Things Sleeping

Translated from the Arabic by Mariam Hijjawi


Look at me, mother, 
I’m back with more meat
and bones and wisdom.

These days I can think of death,
can sleep without being lulled,  
my milk teeth now grind my losses.
I came back to find
tongues of lullabies severed, 
children bellowing in every corner, 
and the muezzin’s call stifled
by a strange hand. 

Return is a movie screen, 
and I no longer recognize the lead.
Though she’s only come in once,
she’s tampered with the script
a thousand times. 

Return is a cat who ate its young. 

Return is my braid,
which I cut off
and fed to time. 

The once green garden is now a woman 
afraid of old age, 
the well, a bed in a hospital, 
and cats are the souls of women 
who cried on my arm.
And I am now your mother. 
I shield your body with my own,
from the bullet that your seventy years
will suddenly release. 

The accent I once rode
now rests beneath the earth. 
What happened to the shifting “Qaf”
and the “Kaf” that barely came out? 
Where is the sling and the bird?
Where is the neighbors’ boy? 
What was his name? 
And what was mine? 
If I’d only had a single name
I wouldn’t have forgotten it,
it would have struck me right on the head 
like a sniper’s bullet.  

Where are the skins I cured with life’s salt? 
Where are the supplies
for the war that never came?
They were devoured by waiting and mites. 
Where is that northern gate 
that opens out onto happiness? 

Where is my uncle Mahmoud,
who used to eat grass and ask God
to forgive humanity’s sins? 

My old father, who became my son, is dead.
But where is the young man
who was once my father? 
Where is that body I used to climb,
from whose forehead I picked
the sour fruits of time? 

Tell him that all the teachings of politics
have rotted in my head 
and that I’ve replaced them
with poems I do not understand.
I wanted to repair the verses 
but ruined them instead.
My mother put a finger to her mouth,
signaled me to keep quiet—

she pointed at the piles 
of things sleeping.

شياء نائمة

انظري إليّ يا أمّي 
فقد عدتُ بمزيد من اللحم 
والعظام والحكمة

صرت أفكّر بالموت وأنام دون هدهدة
وأسنان اللبن صارت تطحن الخسارات طحنًا

عدتُ فوجدتُ ألسنة التهاليل بتراء
أطفالا يجعرون من كلّ زاوية
صوتَ المؤذّن مكتومًا بيدٍ غريبة

العودةُ شاشةُ سينما
وأنا لم أعد أميّز تلك البطلة
دخلتُ مرّةً وعبثتُ بالسيناريو آلاف المرّات

العودة قطّة أكلتْ صغارها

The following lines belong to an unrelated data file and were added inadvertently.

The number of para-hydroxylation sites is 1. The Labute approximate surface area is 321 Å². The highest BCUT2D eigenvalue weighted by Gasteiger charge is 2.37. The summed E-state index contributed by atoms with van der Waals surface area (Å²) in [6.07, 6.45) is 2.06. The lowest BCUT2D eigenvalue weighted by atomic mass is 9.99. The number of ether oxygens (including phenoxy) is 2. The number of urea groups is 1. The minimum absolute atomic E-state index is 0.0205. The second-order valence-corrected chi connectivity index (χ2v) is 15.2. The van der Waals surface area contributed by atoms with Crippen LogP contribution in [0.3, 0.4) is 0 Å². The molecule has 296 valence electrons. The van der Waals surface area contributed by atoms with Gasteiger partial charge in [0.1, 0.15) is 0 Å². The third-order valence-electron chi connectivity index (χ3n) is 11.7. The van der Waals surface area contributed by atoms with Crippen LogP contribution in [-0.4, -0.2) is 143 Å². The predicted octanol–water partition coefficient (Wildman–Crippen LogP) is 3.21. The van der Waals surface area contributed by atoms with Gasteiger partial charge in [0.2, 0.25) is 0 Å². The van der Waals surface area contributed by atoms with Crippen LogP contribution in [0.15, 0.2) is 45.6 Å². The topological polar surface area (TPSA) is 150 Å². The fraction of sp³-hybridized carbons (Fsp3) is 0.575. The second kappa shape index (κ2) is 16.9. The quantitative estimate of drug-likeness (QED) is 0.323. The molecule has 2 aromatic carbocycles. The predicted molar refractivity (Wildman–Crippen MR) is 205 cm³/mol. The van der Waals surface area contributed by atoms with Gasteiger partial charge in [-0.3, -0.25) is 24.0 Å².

العودةُ ظفيرتي ضفيرتي التي قصصتها ورميتها في أفواه الزّمن

صارت الحاكورةُ الخضراء امرأةً تخاف الهرم
والبئرُ صارت سريرًا في مشفى
والقططُ أرواحَ النساء اللاتي شهقنَ فوق زندي

وصرتُ أمّك 
أغطّي جسدك بجسدي
من رصاصةِ الغفلة 
التي ستُفلت من سنينك السّبعين

اللكنةُ التي ركبتها ناخت تحت التراب
أين رحلتْ القافُ المشّاءةُ 
وأين الكافُ التي لم تبرح العتبة
أين المقلاعُ والعصفورُ وابن الجيران؟
.... ماذا كان اسمه؟

كان اسمي؟

لو كان لاسمي اسمٌ واحدٌ ما كنتُ لأنساه
كان سيسقطُ فوق رأسي مباشرةً 
كرمية قنّاصٍ محترف

أين الجواعدُ التي يبّستها بملح الحياة 
أين مونةُ الحرب التي لم تأتِ
فأكلها الانتظار والسوس
أين البابُ الشماليُّ المفتوح على الفرح؟ 

أين عمّي محمود الذي أكل العشب
واستغفر الله ذنبَ البشريّة؟

أبي العجوزُ الذي صار ابني مات
لكن أين أبي الشّاب الذي كان أبي؟
أين الجسدُ الذي كنتُ أتسلّقُه وأقطفُ من جبينه ثمار التاريخ الحامضة؟

قولي له تعفّنتْ دروس السياسة في رأسي
واستبدلتُها بقصائد لا أفهمها
قصدتُ تكحيلها فأعميتها 

رفعتْ أمّي سبّابتها فوق شفتيها
أومأت لي بأن أخرس

.وأشارتْ إلى أكوامٍ من الأشياء النائمة


Asmaa Azaizeh is a poet, essayist, and editor based in Haifa. In 2010 Asmaa received the Debutant Writer Award from Al Qattan Foundation for her volume of poetry Liwa, (2011, Alahlia). She has published two other volumes of poetry: As the woman from Lod bore me (2015, Alahlia) and Don’t believe me if I talk of war (2019) in Arabic, Dutch, and Swedish. Asmaa has also published a bilingual poetry anthology in German and Arabic, Unturned stone (2017, Alahlia). She has contributed to and participated in various journals, anthologies, and poetry festivals around the world. Her poems have been translated into English, German, French, Persian, Swedish, Spanish, Greek, and more. Currently, she works as an editor for the Raseef22 newspaper.
Mariam Hijjawi is a Palestinian educator with a passion for playing with words, music, and paint. She takes a special interest in facilitating group singing and social games and an interest in the arts and their immense value for all.